SWANTON VILLAGE –– For Erin McKechnie, owner of Kiddie Garden childcare in Swanton, spending the day with a small group of worry-free humans is wonderful therapy.

“It’s good for you,” said Erin, who opened Kiddie Garden at her Canada Street home last April. She is entering her first school year as a home-based, childcare provider.

“It’s definitely one of the best jobs in the world,” she said. “It’s so exciting to be a part of raising young adults.”

Erin is a state-registered, in-home provider, and is active in the state’s food program for childcare providers. She is allowed a maximum of 10 children: four before and after school, one under age 2, and five from age 2 to school age.

Erin operates Kiddie Garden out of her 2,300-square-foot home with a half-acre yard, on Canada Street. She and her husband, Luke, have two young children: Lily and Penelope. Luke’s full-time work at Allscripts, a medical software company in Burlington, allows him to work at home three days weekly, so he helps at Kiddie Garden when possible.

Incidentally, there is a real garden at Kiddie Garden that is designed to help Erin’s young friends learn about gardening, growing and composting. Erin develops activities at Kiddie Garden so that children interact with her, each other and alone – the three basic social settings for children and adults.

“I teach them that independence is OK, that an adult will return if they go away for a short period of time,” Erin explained. “I think it’s important for them to develop their personalities, rather than just have them play with each other, or feel like they’re being watched.”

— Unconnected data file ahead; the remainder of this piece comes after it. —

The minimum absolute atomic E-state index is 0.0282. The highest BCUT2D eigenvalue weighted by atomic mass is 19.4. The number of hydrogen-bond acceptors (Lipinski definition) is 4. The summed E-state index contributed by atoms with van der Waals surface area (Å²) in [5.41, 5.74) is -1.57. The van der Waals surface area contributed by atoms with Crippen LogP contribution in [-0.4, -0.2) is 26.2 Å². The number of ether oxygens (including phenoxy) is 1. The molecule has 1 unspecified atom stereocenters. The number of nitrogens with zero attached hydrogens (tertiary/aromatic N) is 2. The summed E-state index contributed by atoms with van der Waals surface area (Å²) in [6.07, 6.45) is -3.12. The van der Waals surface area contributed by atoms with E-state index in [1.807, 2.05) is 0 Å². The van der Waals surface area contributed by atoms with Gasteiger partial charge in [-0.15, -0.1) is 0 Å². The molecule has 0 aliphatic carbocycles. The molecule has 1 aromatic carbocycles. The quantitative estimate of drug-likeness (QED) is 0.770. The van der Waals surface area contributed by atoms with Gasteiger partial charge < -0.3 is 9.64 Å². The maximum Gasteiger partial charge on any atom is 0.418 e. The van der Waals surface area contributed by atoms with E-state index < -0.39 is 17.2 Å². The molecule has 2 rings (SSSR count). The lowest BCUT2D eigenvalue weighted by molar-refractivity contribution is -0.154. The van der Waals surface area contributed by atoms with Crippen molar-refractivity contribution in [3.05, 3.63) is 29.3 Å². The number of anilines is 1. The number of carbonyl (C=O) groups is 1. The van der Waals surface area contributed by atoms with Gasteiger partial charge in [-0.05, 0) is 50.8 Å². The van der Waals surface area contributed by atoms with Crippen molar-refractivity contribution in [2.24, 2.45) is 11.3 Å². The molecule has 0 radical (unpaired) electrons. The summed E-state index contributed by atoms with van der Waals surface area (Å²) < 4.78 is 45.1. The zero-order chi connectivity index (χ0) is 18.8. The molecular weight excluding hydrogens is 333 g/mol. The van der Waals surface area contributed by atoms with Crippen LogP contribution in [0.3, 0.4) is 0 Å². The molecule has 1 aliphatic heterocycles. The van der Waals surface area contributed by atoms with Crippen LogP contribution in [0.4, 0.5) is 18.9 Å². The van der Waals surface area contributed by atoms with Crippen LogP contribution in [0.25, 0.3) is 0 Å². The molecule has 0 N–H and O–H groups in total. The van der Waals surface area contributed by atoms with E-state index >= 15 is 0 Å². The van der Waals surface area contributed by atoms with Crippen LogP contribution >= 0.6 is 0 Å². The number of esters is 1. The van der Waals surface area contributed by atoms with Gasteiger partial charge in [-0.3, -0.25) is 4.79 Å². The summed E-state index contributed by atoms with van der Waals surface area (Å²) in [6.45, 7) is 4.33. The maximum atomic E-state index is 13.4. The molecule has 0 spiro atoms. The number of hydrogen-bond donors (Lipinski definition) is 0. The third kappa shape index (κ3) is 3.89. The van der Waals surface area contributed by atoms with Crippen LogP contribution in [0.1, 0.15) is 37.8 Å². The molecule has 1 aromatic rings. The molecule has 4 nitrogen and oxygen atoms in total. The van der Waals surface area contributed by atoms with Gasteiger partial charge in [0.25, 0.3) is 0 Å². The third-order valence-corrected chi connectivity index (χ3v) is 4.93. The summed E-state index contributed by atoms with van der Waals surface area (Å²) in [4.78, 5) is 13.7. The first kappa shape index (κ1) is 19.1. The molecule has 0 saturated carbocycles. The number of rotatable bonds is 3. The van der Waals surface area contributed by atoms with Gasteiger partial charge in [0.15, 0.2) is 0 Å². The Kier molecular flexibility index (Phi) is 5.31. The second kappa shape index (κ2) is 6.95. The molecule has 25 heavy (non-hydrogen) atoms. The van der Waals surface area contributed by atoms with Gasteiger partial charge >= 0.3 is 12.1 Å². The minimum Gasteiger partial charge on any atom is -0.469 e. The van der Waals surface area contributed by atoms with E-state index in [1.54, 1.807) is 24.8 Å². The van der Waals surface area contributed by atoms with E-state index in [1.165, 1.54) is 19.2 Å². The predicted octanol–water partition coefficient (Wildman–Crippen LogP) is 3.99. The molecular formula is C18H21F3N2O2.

Playtime outside is a priority at Kiddie Garden, as are walking field trips to the nearby town library and post office. Music, art and stories are daily staples, and there is no television at Kiddie Garden.

The McKechnies’ children watch about an hour of TV a week. “That’s very important to us,” Erin said.

Most importantly – Erin simply loves children. Her mother was a daycare provider, and Erin likes to watch how much children grow before her eyes.

However, while growing up in her native Chicago, Erin wanted to be a food writer. She graduated from Chicago’s Le Cordon Bleu culinary school in 2003 and spent the next several years traveling seasonally, working all over the U.S. at a pastry chef, while calling Alaska “home.”

Erin arrived in Vermont in 2008, for a stint at the Woodstock Inn. Not ready to leave, she moved to Burlington and met Luke.

Erin’s fall plan is to keep gradually working toward her dream: staying home with her family, working at something she loves in the process, and starting classes toward an education degree.

She also wants to carve time that might allow her to teach local cooking classes, perhaps once or twice monthly.

“I do miss it,” she said.